First aid kit assignment


Published on

Published in: Health & Medicine, Business
1 Like
  • Be the first to comment

No Downloads
Total views
On SlideShare
From Embeds
Number of Embeds
Embeds 0
No embeds

No notes for slide

First aid kit assignment

  2. 2. 10-15 Adhesive Bandages (BandAids, various sizes)
  3. 3. 5-10 Sterile Gauze Pads
  4. 4. 1 pair of disposable gloves
  5. 5. 5-10 alcohol wipes
  6. 6. 1 gauze bandage or ACE bandage
  7. 7. 1 pair tweezers 1 pair scissors
  8. 8. 1 First Aid book or pamphlet
  9. 9. 1 Hydrocortisone Cream & Triple Antibiotic Cream
  10. 10. Ways to use first aid      Cuts or Abrasions Rinse the wound thoroughly with water to clean out dirt and debris. Then wash the wound with a mild soap and rinse thoroughly. (For minor wounds, it isn't necessary to use an antiseptic solution to prevent infection, and some can cause allergic skin reactions.) Cover the wound with a sterile adhesive bandage or sterile gauze and adhesive tape. Examine the wound daily. If the bandage gets wet, remove it and apply a new one. After the wound forms a scab, a bandage is no longer necessary. Call your doctor if the wound is red, swollen, tender, warm, or draining pus.
  11. 11. Ways to use first aid Broken Bones, Sprains & Strains  For a Suspected Broken Bone: a. If the injury involves your child's neck or back, do not move him unless the child is in imminent danger. Movement can cause serious nerve damage. Phone for emergency medical help. If your child must be moved, the neck and back must be completely immobilized first. Keeping your child's head, neck, and back in alignment, move the child as a unit. b. If your child has an open break (bone protrudes through the skin) and there is severe bleeding, apply pressure on the bleeding area with a gauze pad or a clean piece of clothing or other material. Do not wash the wound or try to push back any part of the bone that may be sticking out. c. If your child must be moved, apply splints around the injured limb to prevent further injury. Leave the limb in the position you find it. The splints should be applied in that position. Splints can be made by using boards, brooms, a stack of newspapers, cardboard, or anything firm, and can be padded with pillows, shirts, towels, or anything soft. Splints must be long enough to extend beyond the joints above and below the fracture. d. Place cold packs or a bag of ice wrapped in cloth on the injured area. e. Keep your child lying down until medical help arrives.  For a Suspected Sprain or Strain: a. If the injury involves your child's neck or back, do not move him unless the child is in imminent danger. Movement can cause serious nerve damage. Phone for emergency medical help. If your child must be moved, the neck and back must be completely immobilized first. Keeping the head, neck, and back in alignment, move your child as a unit. b. It may be difficult to tell the difference between a sprain and a break. If there is any doubt whatsoever, phone your doctor or take your child to the nearest hospital emergency department. An X-ray can determine whether a bone is broken. c.     First aid for sprains and strains includes rest, ice, compression, and elevation (known as RICE). Rest the injured part of the body. Apply ice packs or cold compresses for up to 10 or 15 minutes at a time every few hours for the first 2 days to prevent swelling. Wearing an elastic compression bandage (such as an ACE bandage) for at least 2 days will reduce swelling. Keep the injured part elevated above the level of the heart as much as possible to reduce swelling. d. Do not apply heat in any form for at least 24 hours. Heat increases swelling and pain. e. Your doctor may recommend an over-the-counter pain reliever such as acetaminophen or ibuprofen.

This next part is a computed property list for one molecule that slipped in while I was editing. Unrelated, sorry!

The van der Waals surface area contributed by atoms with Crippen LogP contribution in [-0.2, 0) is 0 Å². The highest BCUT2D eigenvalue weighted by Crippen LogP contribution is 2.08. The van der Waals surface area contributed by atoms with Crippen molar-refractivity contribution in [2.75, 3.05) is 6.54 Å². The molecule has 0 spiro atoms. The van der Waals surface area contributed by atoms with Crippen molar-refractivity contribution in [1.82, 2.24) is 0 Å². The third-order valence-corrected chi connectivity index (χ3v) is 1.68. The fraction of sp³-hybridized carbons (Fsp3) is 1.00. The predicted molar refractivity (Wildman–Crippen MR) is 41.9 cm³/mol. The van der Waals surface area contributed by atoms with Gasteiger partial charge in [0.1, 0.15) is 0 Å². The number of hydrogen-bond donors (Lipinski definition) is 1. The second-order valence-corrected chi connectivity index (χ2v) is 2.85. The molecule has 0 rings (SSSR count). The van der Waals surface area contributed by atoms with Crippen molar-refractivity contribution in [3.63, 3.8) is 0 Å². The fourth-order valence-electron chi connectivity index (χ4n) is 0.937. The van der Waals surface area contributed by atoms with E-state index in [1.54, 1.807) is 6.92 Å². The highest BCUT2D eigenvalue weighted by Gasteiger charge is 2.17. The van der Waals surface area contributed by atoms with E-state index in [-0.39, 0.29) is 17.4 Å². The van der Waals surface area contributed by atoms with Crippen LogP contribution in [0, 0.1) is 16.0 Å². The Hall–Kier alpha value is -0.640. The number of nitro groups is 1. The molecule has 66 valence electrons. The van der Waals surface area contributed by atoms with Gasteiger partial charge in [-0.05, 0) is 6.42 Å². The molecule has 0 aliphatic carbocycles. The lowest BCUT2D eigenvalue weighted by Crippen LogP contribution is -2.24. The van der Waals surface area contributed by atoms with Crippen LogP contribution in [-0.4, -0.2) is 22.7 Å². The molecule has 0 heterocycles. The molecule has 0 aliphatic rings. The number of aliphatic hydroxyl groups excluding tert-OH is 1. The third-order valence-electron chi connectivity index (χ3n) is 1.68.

12. 12. Ways to use first aid Tooth Injures When a Baby or Toddler Injures Gums or Teeth  If there's bleeding, put cold water on a piece of gauze and apply pressure to the site.  To reduce swelling, offer the child an ice pop to suck.  Call a dentist. He or she will probably want to see the child to assess the need for realignment or removal of a very loose tooth. If the child is very young, the dentist might recommend a spacer to keep the rest of the teeth in place until the permanent tooth appears.  Over the following week, watch for signs of an abscess such as fever and swollen, tender gums next to the injury site. If a Permanent Tooth is Chipped or Broken  Collect all the pieces of the tooth.  Rinse the damaged area of the mouth with warm water.  Give the child a cold compress to hold on the injured tooth.  See a dentist right away. If a Permanent Tooth is Knocked Out  Hold the tooth by the crown (the "chewing" end of the tooth), not the root.  Rinse the tooth immediately with saline solution or milk. (Tap water should be used only as a last resort; it contains chlorine, which may damage the root.) Do not scrub the tooth.  The best place to preserve the tooth on the way to the dentist is in its socket. If your child is old enough and mature enough not to swallow it, replace it gently, then have the child bite down on a gauze pad to keep it in place.  If the tooth can't be reinserted, put it in milk — a good preservative because its chemical makeup is compatible with teeth. If milk isn't available, place it inside your own mouth, between your cheek and lower gum.  Give the child a gauze pad or handkerchief to bite down on, which will help lessen bleeding and ease the pain.  See a dentist right away or visit a local children's hospital — most also have dental services for children.